My route to the shelter of the rivers took me past Lints Tor, so close that it would have been rude not to walk the extra 100m or so to the tor itself. So I did, finding the tor itself acting as a superb wind break. But 11am was a bit early to stop!
I dropped down to find a way across the west Okement, managing it without getting too wet, although the significant amount of boggy ground I had to cross to get there was another matter.
The route up the unnamed tributary of the West Okement brought me to Amicombe Hole, and a new tor for me. I’ve passed close to here before, but not quite enough to bag these rocks. This was a small recompense for a boggy trudge.
The squelch continued as I handrailed the Amicombe Brook before cutting the corner across the flank of Amicombe Hill to get to the Tavy where Western Red Lake empties into it. Crossing the Tavy was a big problem, with no obvious spots, and the river clearly a lot higher than last time I attempted it.
I found a spot where the water seemed to be slower and I could see something of the river bed, and made my way across. It was knee deep in the middle. I was quite moist by the time I hit the east bank of Western Red Lake to ascend following the range poles.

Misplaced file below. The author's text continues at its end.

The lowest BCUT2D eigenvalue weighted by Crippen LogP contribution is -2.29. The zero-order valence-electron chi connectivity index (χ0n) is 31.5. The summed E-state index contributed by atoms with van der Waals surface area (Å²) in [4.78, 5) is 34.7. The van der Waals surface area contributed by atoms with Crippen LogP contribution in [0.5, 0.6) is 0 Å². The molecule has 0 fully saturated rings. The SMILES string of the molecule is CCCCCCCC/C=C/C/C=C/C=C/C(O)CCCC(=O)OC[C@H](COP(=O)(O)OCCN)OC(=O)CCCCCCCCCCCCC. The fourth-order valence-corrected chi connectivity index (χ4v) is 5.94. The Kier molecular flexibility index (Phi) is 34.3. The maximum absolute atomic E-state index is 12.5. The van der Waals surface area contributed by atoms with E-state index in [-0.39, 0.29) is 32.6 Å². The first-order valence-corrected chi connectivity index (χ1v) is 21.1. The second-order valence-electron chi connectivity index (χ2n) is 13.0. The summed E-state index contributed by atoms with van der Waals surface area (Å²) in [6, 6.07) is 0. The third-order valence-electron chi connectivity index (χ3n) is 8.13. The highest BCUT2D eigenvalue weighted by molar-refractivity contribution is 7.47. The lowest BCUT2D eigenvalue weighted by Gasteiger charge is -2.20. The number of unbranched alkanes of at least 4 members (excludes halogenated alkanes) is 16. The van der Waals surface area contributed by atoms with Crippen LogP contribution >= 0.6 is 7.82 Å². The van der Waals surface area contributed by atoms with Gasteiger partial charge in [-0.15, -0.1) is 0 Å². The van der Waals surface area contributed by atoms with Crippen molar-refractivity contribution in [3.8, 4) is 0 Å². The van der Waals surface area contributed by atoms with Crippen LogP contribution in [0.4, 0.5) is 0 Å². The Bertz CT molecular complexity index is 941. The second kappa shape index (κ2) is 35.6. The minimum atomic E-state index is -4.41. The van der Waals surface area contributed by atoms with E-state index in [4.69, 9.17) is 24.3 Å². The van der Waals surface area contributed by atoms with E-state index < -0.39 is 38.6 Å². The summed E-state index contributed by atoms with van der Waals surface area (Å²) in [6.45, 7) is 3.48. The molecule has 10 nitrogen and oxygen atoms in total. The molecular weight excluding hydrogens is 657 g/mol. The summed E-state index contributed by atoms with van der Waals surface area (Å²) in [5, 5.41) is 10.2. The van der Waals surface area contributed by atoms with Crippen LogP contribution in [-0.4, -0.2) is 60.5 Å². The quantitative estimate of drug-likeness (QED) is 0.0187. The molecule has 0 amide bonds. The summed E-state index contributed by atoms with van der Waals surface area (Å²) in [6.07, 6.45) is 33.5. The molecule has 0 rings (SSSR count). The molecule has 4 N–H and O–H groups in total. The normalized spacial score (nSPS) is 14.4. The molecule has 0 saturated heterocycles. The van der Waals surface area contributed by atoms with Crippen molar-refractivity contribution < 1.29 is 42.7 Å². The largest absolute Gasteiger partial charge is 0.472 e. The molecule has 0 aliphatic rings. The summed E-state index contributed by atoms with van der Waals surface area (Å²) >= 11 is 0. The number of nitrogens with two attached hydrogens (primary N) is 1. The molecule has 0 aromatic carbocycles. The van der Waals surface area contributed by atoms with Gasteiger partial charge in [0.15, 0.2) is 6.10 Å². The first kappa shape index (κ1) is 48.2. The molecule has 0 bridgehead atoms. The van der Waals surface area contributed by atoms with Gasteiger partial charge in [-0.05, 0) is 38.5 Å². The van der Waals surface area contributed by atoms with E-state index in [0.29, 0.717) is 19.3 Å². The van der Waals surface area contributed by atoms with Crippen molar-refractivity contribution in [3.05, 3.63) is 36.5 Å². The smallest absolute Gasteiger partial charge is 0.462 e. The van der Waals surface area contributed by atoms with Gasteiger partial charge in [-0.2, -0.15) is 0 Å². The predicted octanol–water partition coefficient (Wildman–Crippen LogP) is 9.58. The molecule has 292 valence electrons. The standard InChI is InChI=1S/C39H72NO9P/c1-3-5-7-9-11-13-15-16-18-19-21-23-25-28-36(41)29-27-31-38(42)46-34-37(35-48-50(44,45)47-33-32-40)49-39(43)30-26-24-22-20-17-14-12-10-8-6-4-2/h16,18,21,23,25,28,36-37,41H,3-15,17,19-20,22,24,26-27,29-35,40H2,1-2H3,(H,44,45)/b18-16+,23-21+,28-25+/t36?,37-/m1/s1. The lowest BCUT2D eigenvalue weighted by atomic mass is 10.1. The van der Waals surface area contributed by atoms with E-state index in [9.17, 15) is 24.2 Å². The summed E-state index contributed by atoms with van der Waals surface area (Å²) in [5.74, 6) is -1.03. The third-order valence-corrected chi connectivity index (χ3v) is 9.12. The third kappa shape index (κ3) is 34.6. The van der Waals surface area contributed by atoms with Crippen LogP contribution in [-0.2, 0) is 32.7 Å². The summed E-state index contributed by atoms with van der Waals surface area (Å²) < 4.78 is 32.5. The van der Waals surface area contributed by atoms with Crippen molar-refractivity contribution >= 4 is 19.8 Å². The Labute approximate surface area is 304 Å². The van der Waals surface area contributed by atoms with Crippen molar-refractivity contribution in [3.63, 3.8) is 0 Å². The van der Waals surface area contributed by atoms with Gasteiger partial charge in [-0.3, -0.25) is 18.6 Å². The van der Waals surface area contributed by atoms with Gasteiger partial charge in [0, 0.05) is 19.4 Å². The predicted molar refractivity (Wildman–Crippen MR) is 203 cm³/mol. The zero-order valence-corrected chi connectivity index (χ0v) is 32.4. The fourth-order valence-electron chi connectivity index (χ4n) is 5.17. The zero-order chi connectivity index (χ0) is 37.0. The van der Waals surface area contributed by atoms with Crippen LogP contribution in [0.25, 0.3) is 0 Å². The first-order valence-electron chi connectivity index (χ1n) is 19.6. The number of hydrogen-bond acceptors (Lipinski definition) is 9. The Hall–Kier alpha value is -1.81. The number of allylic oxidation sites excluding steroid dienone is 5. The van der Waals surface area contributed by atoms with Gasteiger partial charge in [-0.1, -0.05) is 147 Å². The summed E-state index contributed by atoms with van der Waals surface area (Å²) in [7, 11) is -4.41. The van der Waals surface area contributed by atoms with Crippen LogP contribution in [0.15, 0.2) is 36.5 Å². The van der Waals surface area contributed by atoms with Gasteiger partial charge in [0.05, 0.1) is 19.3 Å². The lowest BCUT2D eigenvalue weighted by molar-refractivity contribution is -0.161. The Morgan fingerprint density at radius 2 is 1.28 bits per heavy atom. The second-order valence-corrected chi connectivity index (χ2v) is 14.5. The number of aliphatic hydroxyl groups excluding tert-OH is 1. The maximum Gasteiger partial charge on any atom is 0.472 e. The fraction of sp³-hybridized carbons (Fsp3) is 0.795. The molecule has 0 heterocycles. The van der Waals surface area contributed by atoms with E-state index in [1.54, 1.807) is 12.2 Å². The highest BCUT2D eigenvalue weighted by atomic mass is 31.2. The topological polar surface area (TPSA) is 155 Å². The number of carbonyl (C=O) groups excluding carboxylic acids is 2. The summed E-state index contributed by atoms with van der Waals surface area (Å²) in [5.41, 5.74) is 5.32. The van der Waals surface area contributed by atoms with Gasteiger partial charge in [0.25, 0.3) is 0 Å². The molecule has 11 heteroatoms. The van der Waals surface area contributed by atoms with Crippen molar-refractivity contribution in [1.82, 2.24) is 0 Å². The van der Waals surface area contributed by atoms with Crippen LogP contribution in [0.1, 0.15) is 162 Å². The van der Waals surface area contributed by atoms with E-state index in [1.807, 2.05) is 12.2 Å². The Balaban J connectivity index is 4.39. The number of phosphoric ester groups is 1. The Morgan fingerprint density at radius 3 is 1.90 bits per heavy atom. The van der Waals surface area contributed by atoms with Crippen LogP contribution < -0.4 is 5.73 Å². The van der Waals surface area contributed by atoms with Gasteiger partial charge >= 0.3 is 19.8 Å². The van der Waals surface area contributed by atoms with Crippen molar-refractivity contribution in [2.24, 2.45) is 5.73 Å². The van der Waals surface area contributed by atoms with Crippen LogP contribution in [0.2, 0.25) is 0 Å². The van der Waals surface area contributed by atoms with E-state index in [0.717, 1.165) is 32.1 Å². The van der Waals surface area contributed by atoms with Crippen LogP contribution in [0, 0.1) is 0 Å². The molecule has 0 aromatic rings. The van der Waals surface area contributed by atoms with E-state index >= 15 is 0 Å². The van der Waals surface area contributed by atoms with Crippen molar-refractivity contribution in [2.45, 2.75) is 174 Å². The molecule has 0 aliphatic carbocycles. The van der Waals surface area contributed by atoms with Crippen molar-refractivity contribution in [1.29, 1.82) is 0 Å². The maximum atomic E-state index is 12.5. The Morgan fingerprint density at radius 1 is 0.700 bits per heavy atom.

It was important to keep moving. I tend to generate a lot of heat in my feet as I walk, and this would help greatly with drying out.
The trudge following the range poles to Lynch Tor was another one of soft wet ground, although not unexpected. Paths were indistinct to continue to White Barrow – a lot more so than I remember. It was a relief to arrive at White Barrow, knowing that a gentle climb over Cocks Hill was all that stood between me and the end of the day’s walk. Moreover, I’d walked this bit before.
I dropped down into the Walkham valley and searched for the best sheltered spot I could. Eventually I ended up on the exact spot I camped in summer 2020. There was virtually no wind which was very welcome.
A nice chilled evening was spent in the tent, but sods law that after bedtime the wind would pick up and veer enough to make its presence felt. Around 4am, the weather gods unleashed their full fury: wind and rain lashed the tent. People I bumped into the next morning remarked on how they’d felt this same squall, safe in their houses. It was a poor night’s sleep.